To correlate the longevity of the enterprise data center to our automotive analogy, some entities have their own car, some rent, and some use other transport and ride-hailing services, such as Uber. Some have pickup trucks, and some have semis (owned or leased). However, this growing diversity in transport vehicles and consumption options has not resulted in fewer vehicles being sold nor in less traffic and congestion. There were some optimistic assumptions that the rapid rise of ride-hailing services would mean that private car ownership would decline or perhaps disappear altogether, but this hasn’t happened yet, even in some of the most tech-savvy and traffic-dense cities with a range of transport options.

Defying earlier predictions, Harvard Square continues to see growth in the number of cars despite 6 subway stations, and several lines and bike lanes. (Photo credit: Juliana DiLuca Photography)

A recent Boston Globe article cites the continued growth in automobiles in Cambridge, Massachusetts, the home of Harvard and MIT, defying earlier predictions, as the city continues to grow, despite having 6 subway stations, many bus lines and bike lanes. Interestingly, this growth in Cambridge is largely due to technology innovation in such industries as biotech and software. The point here is that just as no single transport model has emerged, neither will a single computing model by a panacea for IT organizations. Diverse enterprise data centers will increasingly continue to play a key role in multi-cloud strategies for most IT organizations.

Perhaps a better way to look at this is to think less about the physical location (enterprise data centers vs. public cloud) and more about how workloads are structured and consumed (physical or virtual assets tied to particular applications vs. public or private cloud services shared across multiple applications). I’ll explore this more in another, upcoming blog.

Is Data Center Investment Worth it?

With all the cloud talk, you might think that would mean a decline in data center investment. On the contrary, from a facilities standpoint, there’s a lot of new investment in data centers. According to a study by real estate firm CBRE, which was focused on tracking the investments of the actual buildings and facilities, 2017 was a banner year for US data center investments, with nearly $18.2 billion being spent. In most cases, the life span of a data center is typically 10 years at the top end.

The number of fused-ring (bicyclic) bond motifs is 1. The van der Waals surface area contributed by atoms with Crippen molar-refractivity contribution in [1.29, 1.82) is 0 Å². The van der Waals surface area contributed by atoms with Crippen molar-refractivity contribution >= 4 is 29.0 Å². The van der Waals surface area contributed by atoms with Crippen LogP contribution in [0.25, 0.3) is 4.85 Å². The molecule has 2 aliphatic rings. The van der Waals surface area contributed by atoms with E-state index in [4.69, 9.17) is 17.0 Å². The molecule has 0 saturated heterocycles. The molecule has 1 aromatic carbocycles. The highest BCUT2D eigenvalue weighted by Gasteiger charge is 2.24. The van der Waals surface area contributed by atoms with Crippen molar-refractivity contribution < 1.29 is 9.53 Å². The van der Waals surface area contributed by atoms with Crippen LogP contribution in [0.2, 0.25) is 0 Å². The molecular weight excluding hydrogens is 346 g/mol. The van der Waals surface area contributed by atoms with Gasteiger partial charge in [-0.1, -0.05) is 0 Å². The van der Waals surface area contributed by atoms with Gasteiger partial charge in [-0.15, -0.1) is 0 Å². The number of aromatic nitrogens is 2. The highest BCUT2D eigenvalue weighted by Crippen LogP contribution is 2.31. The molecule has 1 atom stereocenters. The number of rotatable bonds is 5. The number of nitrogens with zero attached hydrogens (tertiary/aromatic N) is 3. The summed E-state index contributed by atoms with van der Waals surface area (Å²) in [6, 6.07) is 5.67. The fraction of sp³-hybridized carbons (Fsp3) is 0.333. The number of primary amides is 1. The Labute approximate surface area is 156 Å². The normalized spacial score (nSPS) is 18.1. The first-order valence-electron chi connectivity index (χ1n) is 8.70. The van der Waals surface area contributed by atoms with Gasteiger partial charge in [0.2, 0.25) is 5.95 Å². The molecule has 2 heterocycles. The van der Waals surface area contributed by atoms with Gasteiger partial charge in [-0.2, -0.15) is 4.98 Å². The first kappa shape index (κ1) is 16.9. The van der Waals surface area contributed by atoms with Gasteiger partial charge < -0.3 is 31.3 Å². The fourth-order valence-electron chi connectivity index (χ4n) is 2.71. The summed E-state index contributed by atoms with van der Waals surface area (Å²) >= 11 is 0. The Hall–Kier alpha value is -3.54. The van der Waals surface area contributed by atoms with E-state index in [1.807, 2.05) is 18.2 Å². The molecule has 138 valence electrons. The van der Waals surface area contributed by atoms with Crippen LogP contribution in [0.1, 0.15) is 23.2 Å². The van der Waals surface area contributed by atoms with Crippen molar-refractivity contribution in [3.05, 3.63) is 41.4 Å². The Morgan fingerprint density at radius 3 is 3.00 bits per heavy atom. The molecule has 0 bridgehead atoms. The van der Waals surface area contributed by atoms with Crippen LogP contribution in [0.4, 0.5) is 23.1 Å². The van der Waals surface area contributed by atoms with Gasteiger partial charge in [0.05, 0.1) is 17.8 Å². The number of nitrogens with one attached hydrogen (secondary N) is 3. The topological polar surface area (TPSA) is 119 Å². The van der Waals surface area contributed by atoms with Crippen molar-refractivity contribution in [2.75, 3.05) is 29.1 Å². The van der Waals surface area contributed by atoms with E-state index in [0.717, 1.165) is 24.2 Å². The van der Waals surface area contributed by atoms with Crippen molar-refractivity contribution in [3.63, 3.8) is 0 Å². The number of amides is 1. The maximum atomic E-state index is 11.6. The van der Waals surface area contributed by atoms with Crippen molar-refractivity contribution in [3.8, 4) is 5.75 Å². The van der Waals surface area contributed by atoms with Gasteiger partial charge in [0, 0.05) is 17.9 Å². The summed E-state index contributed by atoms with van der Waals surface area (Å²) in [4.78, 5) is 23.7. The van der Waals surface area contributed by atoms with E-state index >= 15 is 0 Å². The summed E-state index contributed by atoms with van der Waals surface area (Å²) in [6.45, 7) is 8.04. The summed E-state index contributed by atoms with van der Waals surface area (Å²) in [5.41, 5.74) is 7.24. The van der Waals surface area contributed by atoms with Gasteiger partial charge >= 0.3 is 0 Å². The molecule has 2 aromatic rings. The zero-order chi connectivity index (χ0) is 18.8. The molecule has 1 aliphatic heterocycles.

A commissioned study conducted by Forrester Consulting on behalf of Dell Technologies, focused on the data center infrastructure itself, analyzed how long it takes for the investments to pay off. Forrester concludes that the payback period of 3.5 years and benefits seen at the 5-year mark are worth the investment.

This still gives us a few years to watch this ever increasingly complex organism mature into what it started as many years ago, when the web exploded, and smart devices flooded the market. By the way, one of the reasons cited for this explosion in growth was the requirement to store data for self-driving cars.

Summary: The Data Center Isn’t Dead, it’s Becoming Repurposed and More Powerful

Will we continue to make advances in the data center space? Absolutely. Will that landscape change? Absolutely. Just like in the automotive space. But just like in the automotive space, new methods and technologies get added, but the base still stays. And so, it will be with data centers. After all, there are, according to the US government, nearly 3 million data centers in the US alone, so transitioning away from them would require a massive shift that will take years.

By any reckoning, enterprise data centers are here to stay. As Mark Twain famously quipped, reports of his death have been greatly exaggerated. So, treat reports of the death of the data center with similar caution.

To learn more about our perspectives on Data Center services and how we address these challenges, including whitepapers, descriptions of our tools and services, visit our website here.

Ted Streck

About Ted Streck


Global Data Center Discipline Lead, Dell Technologies Consulting Services

An Experienced Manager with over 30 years industry experience delivering consulting services and IT solutions. Prior to joining Dell Technologies, Ted was a Vice President at a national ISP in charge of their IT Systems and operations. Prior to that Ted was the Vice President of a software development organization, where he was responsible for a 30 million dollar subsidiary. Additionally Ted was part of an acquisition team that acquired over a dozen smaller companies in the course of 25 months.

At Dell EMC, Ted has successfully delivered projects that include Business Continuity/ Disaster Recovery strategy development, business requirements analysis and systems and application requirements analysis.

Ted is experienced in operational management as well as project management and IT infrastructure strategy, implementation and support. Ted has considerable experience in Data Center Strategy, Server and Storage Consolidation and the migration of legacy technology, processes and organizations to new models. Ted is one of the original authors of the Dell EMC data center migration methodology.